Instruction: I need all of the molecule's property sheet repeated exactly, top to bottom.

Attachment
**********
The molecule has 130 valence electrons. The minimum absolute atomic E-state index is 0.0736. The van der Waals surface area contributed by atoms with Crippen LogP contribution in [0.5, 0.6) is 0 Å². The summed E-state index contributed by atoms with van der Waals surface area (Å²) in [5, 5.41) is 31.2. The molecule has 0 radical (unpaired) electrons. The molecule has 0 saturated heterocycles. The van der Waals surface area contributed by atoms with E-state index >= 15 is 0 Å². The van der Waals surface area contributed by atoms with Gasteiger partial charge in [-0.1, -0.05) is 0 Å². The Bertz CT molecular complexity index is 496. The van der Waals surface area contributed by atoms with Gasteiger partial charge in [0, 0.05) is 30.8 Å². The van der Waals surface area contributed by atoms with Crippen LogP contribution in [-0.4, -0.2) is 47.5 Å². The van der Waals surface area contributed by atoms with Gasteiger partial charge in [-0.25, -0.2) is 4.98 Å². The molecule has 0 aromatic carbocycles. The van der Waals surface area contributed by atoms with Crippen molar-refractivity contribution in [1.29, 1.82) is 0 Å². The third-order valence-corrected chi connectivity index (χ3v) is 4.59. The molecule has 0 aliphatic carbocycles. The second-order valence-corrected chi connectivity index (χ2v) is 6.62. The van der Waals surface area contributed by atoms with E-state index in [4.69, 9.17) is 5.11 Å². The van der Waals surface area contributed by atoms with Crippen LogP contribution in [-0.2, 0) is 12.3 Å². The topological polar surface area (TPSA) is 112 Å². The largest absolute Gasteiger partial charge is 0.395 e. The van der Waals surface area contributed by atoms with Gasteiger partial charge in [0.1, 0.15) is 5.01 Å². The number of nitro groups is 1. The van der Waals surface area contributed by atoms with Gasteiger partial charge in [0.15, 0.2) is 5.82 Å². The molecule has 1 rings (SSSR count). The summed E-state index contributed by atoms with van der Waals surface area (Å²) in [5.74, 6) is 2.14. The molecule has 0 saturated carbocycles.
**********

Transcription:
The molecule has 130 valence electrons. The minimum absolute atomic E-state index is 0.0736. The van der Waals surface area contributed by atoms with Crippen LogP contribution in [0.5, 0.6) is 0 Å². The summed E-state index contributed by atoms with van der Waals surface area (Å²) in [5, 5.41) is 31.2. The molecule has 0 radical (unpaired) electrons. The molecule has 0 saturated heterocycles. The van der Waals surface area contributed by atoms with E-state index >= 15 is 0 Å². The van der Waals surface area contributed by atoms with Gasteiger partial charge in [-0.1, -0.05) is 0 Å². The Bertz CT molecular complexity index is 496. The van der Waals surface area contributed by atoms with Gasteiger partial charge in [0, 0.05) is 30.8 Å². The van der Waals surface area contributed by atoms with Crippen LogP contribution in [-0.4, -0.2) is 47.5 Å². The van der Waals surface area contributed by atoms with Gasteiger partial charge in [-0.25, -0.2) is 4.98 Å². The molecule has 0 aromatic carbocycles. The van der Waals surface area contributed by atoms with Crippen molar-refractivity contribution in [1.29, 1.82) is 0 Å². The third-order valence-corrected chi connectivity index (χ3v) is 4.59. The molecule has 0 aliphatic carbocycles. The second-order valence-corrected chi connectivity index (χ2v) is 6.62. The van der Waals surface area contributed by atoms with E-state index in [4.69, 9.17) is 5.11 Å². The van der Waals surface area contributed by atoms with Crippen LogP contribution in [-0.2, 0) is 12.3 Å². The topological polar surface area (TPSA) is 112 Å². The largest absolute Gasteiger partial charge is 0.395 e. The van der Waals surface area contributed by atoms with Gasteiger partial charge in [0.1, 0.15) is 5.01 Å². The number of nitro groups is 1. The van der Waals surface area contributed by atoms with Gasteiger partial charge in [0.15, 0.2) is 5.82 Å². The molecule has 1 rings (SSSR count). The summed E-state index contributed by atoms with van der Waals surface area (Å²) in [5.74, 6) is 2.14. The molecule has 0 saturated carbocycles.